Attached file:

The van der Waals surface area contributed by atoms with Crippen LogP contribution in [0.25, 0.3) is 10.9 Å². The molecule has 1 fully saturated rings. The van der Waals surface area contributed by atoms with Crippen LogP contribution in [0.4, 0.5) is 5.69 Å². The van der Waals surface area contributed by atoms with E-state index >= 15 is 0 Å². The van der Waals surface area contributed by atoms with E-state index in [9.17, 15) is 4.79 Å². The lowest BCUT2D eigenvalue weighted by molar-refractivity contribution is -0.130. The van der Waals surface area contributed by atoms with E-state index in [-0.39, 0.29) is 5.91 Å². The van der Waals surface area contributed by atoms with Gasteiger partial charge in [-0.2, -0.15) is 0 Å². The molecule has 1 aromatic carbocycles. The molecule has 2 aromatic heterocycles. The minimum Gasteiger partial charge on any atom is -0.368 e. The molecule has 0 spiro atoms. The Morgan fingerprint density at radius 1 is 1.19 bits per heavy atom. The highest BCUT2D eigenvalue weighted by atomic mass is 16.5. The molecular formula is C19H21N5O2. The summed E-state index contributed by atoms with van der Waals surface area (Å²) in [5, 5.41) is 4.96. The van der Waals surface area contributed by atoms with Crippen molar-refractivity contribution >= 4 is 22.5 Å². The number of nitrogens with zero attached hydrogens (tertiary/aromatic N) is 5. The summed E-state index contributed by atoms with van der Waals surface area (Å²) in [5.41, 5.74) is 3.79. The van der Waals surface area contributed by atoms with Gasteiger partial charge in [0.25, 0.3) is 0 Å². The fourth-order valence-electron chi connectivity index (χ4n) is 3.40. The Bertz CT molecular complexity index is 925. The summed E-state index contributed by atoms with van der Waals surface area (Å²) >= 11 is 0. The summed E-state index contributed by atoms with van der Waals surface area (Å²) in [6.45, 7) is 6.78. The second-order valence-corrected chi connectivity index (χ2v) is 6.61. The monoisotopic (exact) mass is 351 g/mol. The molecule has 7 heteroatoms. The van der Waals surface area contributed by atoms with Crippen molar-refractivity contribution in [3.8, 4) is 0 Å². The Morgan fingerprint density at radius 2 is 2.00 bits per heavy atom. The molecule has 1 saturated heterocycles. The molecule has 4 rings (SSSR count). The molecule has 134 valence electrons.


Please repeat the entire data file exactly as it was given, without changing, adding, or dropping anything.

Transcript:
The van der Waals surface area contributed by atoms with Crippen LogP contribution in [0.25, 0.3) is 10.9 Å². The molecule has 1 fully saturated rings. The van der Waals surface area contributed by atoms with Crippen LogP contribution in [0.4, 0.5) is 5.69 Å². The van der Waals surface area contributed by atoms with E-state index >= 15 is 0 Å². The van der Waals surface area contributed by atoms with E-state index in [9.17, 15) is 4.79 Å². The lowest BCUT2D eigenvalue weighted by molar-refractivity contribution is -0.130. The van der Waals surface area contributed by atoms with E-state index in [-0.39, 0.29) is 5.91 Å². The van der Waals surface area contributed by atoms with Gasteiger partial charge in [-0.2, -0.15) is 0 Å². The molecule has 1 aromatic carbocycles. The molecule has 2 aromatic heterocycles. The minimum Gasteiger partial charge on any atom is -0.368 e. The molecule has 0 spiro atoms. The Morgan fingerprint density at radius 1 is 1.19 bits per heavy atom. The highest BCUT2D eigenvalue weighted by atomic mass is 16.5. The molecular formula is C19H21N5O2. The summed E-state index contributed by atoms with van der Waals surface area (Å²) in [5, 5.41) is 4.96. The van der Waals surface area contributed by atoms with Crippen molar-refractivity contribution >= 4 is 22.5 Å². The number of nitrogens with zero attached hydrogens (tertiary/aromatic N) is 5. The summed E-state index contributed by atoms with van der Waals surface area (Å²) in [5.41, 5.74) is 3.79. The van der Waals surface area contributed by atoms with Gasteiger partial charge in [0.25, 0.3) is 0 Å². The fourth-order valence-electron chi connectivity index (χ4n) is 3.40. The Bertz CT molecular complexity index is 925. The summed E-state index contributed by atoms with van der Waals surface area (Å²) >= 11 is 0. The summed E-state index contributed by atoms with van der Waals surface area (Å²) in [6.45, 7) is 6.78. The second-order valence-corrected chi connectivity index (χ2v) is 6.61. The monoisotopic (exact) mass is 351 g/mol. The molecule has 7 heteroatoms. The van der Waals surface area contributed by atoms with Crippen molar-refractivity contribution in [3.8, 4) is 0 Å². The Morgan fingerprint density at radius 2 is 2.00 bits per heavy atom. The molecule has 1 saturated heterocycles. The molecule has 4 rings (SSSR count). The molecule has 134 valence electrons.